Government loses 122 computers

The losses so far this year shouldn't matter as long as users have followed their own security procedures, according to one industry source

The UK government has suffered at least 122 computer thefts this year.

The Home Office was hit hardest of all government departments, with 95 computer thefts since January 2005.

Home Secretary Charles Clark added in a written response to Liberal Democrat Paul Burstow MP that 140 computers were stolen in 2004.

According to government information service Hansard, Burstow also asked parliamentary under-secretary for the Department of Transport Karen Buck and others the same question.

Buck replied that four computers had been stolen this year by "persons outside the department and its agencies".

Bill Rammell, minister of state for the Department for Education and Skills, admitted his department lost 14 computers to thieves last year but failed to provide details of this year's losses.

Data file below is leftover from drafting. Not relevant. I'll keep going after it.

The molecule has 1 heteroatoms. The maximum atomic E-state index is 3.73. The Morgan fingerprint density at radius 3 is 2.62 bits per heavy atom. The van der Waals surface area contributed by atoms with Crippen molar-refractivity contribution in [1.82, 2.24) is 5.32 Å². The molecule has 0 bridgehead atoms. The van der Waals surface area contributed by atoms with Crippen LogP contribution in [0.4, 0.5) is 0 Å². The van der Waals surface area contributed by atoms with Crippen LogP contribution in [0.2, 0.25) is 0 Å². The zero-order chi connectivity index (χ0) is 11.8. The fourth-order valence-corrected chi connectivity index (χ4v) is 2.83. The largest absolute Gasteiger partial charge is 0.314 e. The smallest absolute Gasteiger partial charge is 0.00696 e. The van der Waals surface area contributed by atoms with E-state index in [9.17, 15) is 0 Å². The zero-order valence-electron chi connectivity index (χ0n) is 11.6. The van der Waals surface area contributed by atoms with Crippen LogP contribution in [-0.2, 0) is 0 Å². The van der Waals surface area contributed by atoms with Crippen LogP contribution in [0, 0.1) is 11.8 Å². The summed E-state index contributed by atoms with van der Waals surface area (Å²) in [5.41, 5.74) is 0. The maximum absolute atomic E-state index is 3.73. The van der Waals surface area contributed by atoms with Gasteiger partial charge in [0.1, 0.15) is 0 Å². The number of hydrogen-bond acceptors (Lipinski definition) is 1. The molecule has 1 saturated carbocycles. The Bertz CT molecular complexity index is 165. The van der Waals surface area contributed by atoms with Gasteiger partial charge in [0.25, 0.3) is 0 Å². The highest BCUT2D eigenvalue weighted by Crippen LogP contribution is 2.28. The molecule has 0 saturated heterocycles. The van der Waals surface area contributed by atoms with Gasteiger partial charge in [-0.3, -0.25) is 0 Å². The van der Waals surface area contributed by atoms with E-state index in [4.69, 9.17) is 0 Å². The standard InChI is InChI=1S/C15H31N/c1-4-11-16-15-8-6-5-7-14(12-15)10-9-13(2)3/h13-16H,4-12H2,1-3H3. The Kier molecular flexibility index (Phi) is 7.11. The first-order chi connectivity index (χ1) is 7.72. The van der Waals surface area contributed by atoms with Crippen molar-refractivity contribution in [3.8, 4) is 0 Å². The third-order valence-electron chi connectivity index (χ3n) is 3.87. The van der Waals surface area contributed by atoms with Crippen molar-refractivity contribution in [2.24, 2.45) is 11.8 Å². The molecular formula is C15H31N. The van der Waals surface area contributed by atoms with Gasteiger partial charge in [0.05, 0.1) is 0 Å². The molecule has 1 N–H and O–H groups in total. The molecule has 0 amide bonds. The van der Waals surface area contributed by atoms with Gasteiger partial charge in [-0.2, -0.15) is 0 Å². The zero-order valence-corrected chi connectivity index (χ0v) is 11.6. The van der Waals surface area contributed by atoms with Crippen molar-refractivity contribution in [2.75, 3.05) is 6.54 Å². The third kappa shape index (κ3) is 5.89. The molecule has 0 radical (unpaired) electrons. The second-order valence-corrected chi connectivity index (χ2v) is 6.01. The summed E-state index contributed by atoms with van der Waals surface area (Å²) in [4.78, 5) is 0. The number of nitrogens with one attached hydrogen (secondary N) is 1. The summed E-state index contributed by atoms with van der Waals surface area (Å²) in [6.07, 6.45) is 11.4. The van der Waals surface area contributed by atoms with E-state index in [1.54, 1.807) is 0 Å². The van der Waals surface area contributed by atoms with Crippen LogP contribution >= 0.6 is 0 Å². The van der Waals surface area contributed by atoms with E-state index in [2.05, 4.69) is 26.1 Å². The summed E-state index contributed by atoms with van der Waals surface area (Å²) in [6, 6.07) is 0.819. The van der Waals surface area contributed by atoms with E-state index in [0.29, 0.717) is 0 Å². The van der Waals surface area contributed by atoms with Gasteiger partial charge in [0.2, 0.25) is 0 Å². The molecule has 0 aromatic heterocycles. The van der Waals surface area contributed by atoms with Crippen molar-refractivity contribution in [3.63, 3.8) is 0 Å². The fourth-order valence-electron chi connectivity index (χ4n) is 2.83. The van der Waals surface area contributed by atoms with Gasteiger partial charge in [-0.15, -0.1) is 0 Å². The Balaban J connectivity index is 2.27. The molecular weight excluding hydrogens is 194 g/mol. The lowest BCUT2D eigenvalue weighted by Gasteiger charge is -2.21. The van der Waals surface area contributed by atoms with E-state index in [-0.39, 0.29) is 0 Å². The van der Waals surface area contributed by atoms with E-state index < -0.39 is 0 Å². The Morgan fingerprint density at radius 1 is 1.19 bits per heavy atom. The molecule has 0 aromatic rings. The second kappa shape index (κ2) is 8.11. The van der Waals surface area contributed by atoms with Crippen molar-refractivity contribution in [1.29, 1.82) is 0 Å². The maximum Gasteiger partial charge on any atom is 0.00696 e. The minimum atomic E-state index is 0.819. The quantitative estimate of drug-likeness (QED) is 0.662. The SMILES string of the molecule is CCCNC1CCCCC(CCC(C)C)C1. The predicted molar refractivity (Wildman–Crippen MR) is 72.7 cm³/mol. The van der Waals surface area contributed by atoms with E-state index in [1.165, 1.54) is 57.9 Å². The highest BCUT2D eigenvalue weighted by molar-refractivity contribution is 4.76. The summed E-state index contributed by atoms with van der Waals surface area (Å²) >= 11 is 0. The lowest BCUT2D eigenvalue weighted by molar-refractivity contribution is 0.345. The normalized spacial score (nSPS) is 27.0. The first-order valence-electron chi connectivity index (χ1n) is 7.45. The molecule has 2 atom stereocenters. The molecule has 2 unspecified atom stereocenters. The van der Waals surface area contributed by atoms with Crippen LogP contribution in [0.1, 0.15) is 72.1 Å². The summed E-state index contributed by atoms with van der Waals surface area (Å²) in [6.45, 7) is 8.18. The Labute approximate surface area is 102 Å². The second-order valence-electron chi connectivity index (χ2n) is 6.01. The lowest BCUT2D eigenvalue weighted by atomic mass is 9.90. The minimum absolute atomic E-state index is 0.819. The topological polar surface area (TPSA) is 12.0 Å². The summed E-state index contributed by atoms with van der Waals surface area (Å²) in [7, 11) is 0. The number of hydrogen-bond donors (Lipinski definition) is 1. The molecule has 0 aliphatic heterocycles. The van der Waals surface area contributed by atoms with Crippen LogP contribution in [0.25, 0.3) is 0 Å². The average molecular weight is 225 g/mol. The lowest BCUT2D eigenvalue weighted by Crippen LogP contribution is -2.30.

Thieves have stolen 23 computers from the Ministry of Defence this year, Don Touhig, parliamentary under-secretary for the Ministry of Defence, wrote to Burstow.

In her answer, Jane Kennedy, a minister for the Department of Health, said her organisation did not differentiate between 44 losses and thefts last year but the cost of "incidents" totalled £39,877.

Peter Jaco, cheif executive of encryption firm BeCrypt, commented: "We do not believe the government is any different than any large corporation in the number of devices that are lost as a percentage of the installed base.

"The government also has policies to protect data assets with encryption products that have been approved by GCHQ. If government departments that have lost these laptops followed policies all data on the machine would be protected as it would be encrypted to meet security standards."